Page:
Boy Scout neckerchiefs have been with us since Baden Powell published Scouting for Boys:
The Scout Uniform is very like the uniform worn by my men when I commanded the South African Constabulary. They knew what was comfortable, serviceable, and a good protection against the weather. So Scouts have much the same uniform.
… the scarf or neckerchief which is folded into a triangle with the point at the back of the neck. Every Troop has its own scarf color, and since the honor of your Troop is bound up in the scarf, you must be very careful to keep it clean and tidy. It is fastened at the throat by a knot, or “woggle”, which is some form of ring made of cord, metal, or bone, or anything you like. The scarf protects your neck from sunburn and serves many purposes, such as for a bandage or as an emergency rope.
Love them or leave them neckerchiefs identify scouts as scouts the world over.
Scout Neckerchief resources at inquiry.net:
Necessary Neckerchief The Neckerchief is the thing by which Scouting is most quickly recognized the world over.
How to make a Traditional (square) Neckerchief Ever wonder why your Troop doesn’t look like a Norman Rockwell painting? One reason is the design of the Scout Neckerchief. In the 1970s, the Neckerchief was relegated to its current position as an under-the-collar fashion accessory. Baden-Powell designed the Neckerchief to protect the neck from sunburn, but even more important than this intended function was B-P’s eye as an artist. Around the world, a full-sized Neckerchief is the most striking aspect of the Scout Uniform! The size of a Traditional Boy Scout Neckerchief is a square 32″ X 32,” and it is worn over the collar.
Scouting with a Neckerchief (1927)
… the Scout Uniform has been brightened by the addition of the colorful Scout kerchief, which is now regarded as an indispensable article of equipment for every member of the Boy Scouts of America. It is more than a part of the Scout Uniform; it is actually one of the most useful items of a Scout’s equipment.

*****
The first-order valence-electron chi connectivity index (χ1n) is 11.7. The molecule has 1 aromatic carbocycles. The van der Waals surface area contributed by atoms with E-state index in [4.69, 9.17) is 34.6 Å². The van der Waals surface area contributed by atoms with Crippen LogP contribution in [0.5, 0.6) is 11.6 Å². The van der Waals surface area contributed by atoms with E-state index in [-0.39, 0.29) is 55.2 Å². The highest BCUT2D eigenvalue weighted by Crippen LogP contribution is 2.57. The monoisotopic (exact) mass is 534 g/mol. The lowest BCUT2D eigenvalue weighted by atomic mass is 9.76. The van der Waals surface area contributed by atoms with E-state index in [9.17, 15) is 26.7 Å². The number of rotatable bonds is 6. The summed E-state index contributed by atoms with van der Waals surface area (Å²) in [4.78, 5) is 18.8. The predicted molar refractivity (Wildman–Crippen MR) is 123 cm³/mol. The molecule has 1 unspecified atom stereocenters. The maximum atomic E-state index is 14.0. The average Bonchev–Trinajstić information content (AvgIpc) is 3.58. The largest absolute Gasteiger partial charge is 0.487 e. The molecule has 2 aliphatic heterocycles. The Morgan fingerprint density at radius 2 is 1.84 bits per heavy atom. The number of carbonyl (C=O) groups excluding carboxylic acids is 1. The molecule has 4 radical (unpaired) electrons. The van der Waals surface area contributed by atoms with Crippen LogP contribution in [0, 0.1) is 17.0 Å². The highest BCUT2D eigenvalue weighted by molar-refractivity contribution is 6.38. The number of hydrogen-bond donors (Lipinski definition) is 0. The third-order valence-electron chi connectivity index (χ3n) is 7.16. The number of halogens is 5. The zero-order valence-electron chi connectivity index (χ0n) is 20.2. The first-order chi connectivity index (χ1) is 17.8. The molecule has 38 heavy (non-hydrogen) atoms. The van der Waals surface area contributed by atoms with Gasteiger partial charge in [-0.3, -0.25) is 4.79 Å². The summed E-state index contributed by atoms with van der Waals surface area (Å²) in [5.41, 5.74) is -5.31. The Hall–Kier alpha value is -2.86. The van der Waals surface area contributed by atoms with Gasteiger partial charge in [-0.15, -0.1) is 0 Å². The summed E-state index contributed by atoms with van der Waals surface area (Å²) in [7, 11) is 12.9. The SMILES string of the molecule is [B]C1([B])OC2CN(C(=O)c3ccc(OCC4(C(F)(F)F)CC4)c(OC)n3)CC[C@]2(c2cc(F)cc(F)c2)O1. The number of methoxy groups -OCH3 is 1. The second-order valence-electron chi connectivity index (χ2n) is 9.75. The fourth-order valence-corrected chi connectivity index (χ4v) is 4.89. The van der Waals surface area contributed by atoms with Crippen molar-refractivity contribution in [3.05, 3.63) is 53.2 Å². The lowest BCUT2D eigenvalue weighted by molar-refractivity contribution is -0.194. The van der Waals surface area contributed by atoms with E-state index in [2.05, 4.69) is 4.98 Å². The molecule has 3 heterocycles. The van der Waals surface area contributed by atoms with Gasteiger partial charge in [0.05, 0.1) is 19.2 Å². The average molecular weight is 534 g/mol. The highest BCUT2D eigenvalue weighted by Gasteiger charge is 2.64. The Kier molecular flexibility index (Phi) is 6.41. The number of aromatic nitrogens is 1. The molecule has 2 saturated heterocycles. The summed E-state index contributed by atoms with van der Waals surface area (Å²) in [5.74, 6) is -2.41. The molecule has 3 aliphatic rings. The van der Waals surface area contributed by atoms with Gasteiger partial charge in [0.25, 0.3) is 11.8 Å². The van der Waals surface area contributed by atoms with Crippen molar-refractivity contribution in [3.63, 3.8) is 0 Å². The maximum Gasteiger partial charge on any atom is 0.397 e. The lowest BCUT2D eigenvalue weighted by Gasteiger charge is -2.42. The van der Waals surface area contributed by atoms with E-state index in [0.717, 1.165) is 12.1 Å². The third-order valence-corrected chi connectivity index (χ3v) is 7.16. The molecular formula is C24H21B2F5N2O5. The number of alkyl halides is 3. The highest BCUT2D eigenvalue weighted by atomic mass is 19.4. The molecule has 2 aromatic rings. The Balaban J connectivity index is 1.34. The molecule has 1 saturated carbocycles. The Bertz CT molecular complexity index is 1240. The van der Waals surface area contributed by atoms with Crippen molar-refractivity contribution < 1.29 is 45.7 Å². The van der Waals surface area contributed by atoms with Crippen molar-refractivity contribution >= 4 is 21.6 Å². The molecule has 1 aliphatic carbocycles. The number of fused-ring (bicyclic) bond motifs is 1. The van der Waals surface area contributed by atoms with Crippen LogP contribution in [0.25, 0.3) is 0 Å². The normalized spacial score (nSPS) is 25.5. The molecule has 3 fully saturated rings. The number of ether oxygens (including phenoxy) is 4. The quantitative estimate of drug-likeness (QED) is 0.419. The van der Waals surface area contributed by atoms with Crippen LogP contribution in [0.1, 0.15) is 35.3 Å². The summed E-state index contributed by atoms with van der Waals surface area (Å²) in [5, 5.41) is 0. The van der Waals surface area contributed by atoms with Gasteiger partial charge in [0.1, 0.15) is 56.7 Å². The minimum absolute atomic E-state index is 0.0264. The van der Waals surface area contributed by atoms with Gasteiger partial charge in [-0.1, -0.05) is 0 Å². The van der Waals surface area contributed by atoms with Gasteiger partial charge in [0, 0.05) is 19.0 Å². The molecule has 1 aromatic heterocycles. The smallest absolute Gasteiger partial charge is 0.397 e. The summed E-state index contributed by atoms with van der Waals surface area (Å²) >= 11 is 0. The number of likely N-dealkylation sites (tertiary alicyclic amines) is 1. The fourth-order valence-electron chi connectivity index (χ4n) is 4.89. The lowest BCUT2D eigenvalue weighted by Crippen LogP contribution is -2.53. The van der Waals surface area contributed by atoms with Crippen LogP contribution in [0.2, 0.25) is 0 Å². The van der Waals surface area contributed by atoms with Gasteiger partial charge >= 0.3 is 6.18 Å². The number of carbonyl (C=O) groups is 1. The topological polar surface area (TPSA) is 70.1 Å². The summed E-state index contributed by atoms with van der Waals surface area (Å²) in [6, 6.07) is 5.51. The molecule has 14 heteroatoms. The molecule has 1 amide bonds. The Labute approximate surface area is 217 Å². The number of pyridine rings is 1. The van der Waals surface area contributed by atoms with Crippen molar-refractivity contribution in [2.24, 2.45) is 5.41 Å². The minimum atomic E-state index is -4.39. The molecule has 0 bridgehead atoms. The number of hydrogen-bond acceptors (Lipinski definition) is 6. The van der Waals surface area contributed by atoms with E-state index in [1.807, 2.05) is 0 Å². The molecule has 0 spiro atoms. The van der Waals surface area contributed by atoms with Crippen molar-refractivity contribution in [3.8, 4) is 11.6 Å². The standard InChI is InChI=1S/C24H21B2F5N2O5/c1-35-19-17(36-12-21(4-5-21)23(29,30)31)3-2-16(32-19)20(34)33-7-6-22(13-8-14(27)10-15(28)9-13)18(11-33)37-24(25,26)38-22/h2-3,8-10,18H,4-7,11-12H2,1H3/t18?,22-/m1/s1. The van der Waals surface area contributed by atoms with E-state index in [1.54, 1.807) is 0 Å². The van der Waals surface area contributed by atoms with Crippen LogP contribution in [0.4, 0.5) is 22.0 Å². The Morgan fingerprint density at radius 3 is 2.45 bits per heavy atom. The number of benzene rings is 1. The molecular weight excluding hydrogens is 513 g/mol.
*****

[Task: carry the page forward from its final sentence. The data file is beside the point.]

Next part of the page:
The Neckerchief as a reminder of the Scout Oath and Law (from uscouts.org)
My first Scoutmaster taught the importance of the Scout Oath and Law using the Neckerchief. He would hold the open neckerchief in his hands and remind the young scouts of what the last item of clothing they put on when they were getting dressed for the meeting was, his neckerchief.
He said that it was no coincidence that the neckerchief had 3 sides, just like the three parts of the Scout oath. He would run a side through his fingers and say “On my honor, I’ll do my best. To do my duty to God” The first and longest side is to remind you of your long standing duty to God. This whole side is hidden from view, just as your faith is deep inside you. But with out that faith, there is no strength for the rest.
Holding on to the neckerchief by the point he would run the next side through his fingers and say “To help other people at all times….” This shorter side is to remind you of your duty to help others. Remember it is some of this duty that shows to others, just like part of this side of your neckerchief shows. So do your duty to others well so that people might see the good work you do in the name of Scouting.
The last side also shows. He would say “To keep myself physically strong, mentally awake and morally straight.” This last side is your duty to your self. This shows to others as well. They will know that by seeing your uniform, you are a young man who is physically fit. Has a strong moral foundation and who is not apt to fall into the temptations of drugs and alcohol.
He would then say that this was a means by which we could remember the Scout Oath, every time we got dressed in uniform.
He also gave us a means by which to remember the Scout Law.
While wrapping the neckerchief up for wear, he said to wrap it tight in small twists, 12 in fact. And to repeat the 12 points of the Scout Law as you did so. Then as you placed your neckerchief around your neck for wear, the elements of the Scout Oath and Law were with you. They were in fact part of you.